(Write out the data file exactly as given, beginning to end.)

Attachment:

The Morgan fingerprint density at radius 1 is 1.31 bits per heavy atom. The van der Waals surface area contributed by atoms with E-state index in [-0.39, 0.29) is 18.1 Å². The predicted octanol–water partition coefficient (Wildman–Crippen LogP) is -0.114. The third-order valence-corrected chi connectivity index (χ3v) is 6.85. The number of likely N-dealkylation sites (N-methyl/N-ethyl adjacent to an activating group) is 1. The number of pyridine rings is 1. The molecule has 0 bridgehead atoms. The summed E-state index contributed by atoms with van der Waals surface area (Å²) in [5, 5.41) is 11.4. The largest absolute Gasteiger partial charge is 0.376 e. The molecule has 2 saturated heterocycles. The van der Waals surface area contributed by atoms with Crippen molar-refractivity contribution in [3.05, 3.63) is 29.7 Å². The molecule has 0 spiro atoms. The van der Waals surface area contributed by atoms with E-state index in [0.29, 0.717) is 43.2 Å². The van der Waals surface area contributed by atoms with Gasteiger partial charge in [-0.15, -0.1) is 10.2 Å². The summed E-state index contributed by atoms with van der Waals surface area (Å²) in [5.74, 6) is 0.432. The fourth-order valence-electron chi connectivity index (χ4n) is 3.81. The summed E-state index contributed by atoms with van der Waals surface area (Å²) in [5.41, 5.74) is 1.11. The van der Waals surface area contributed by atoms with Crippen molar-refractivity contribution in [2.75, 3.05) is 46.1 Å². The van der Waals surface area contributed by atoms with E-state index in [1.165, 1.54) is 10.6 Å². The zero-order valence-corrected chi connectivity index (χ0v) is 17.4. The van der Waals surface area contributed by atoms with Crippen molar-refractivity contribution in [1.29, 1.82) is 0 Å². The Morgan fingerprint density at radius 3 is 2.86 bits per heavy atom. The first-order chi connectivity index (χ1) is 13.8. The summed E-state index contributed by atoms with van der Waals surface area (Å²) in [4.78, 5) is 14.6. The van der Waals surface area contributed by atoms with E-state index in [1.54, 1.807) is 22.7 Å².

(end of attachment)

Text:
The Morgan fingerprint density at radius 1 is 1.31 bits per heavy atom. The van der Waals surface area contributed by atoms with E-state index in [-0.39, 0.29) is 18.1 Å². The predicted octanol–water partition coefficient (Wildman–Crippen LogP) is -0.114. The third-order valence-corrected chi connectivity index (χ3v) is 6.85. The number of likely N-dealkylation sites (N-methyl/N-ethyl adjacent to an activating group) is 1. The number of pyridine rings is 1. The molecule has 0 bridgehead atoms. The summed E-state index contributed by atoms with van der Waals surface area (Å²) in [5, 5.41) is 11.4. The largest absolute Gasteiger partial charge is 0.376 e. The molecule has 2 saturated heterocycles. The van der Waals surface area contributed by atoms with Crippen molar-refractivity contribution in [3.05, 3.63) is 29.7 Å². The molecule has 0 spiro atoms. The van der Waals surface area contributed by atoms with E-state index in [0.29, 0.717) is 43.2 Å². The van der Waals surface area contributed by atoms with Gasteiger partial charge in [-0.15, -0.1) is 10.2 Å². The summed E-state index contributed by atoms with van der Waals surface area (Å²) in [5.74, 6) is 0.432. The fourth-order valence-electron chi connectivity index (χ4n) is 3.81. The summed E-state index contributed by atoms with van der Waals surface area (Å²) in [5.41, 5.74) is 1.11. The van der Waals surface area contributed by atoms with Crippen molar-refractivity contribution in [2.75, 3.05) is 46.1 Å². The van der Waals surface area contributed by atoms with E-state index in [1.165, 1.54) is 10.6 Å². The zero-order valence-corrected chi connectivity index (χ0v) is 17.4. The van der Waals surface area contributed by atoms with Crippen molar-refractivity contribution in [1.29, 1.82) is 0 Å². The Morgan fingerprint density at radius 3 is 2.86 bits per heavy atom. The first-order chi connectivity index (χ1) is 13.8. The summed E-state index contributed by atoms with van der Waals surface area (Å²) in [4.78, 5) is 14.6. The van der Waals surface area contributed by atoms with E-state index in [1.54, 1.807) is 22.7 Å².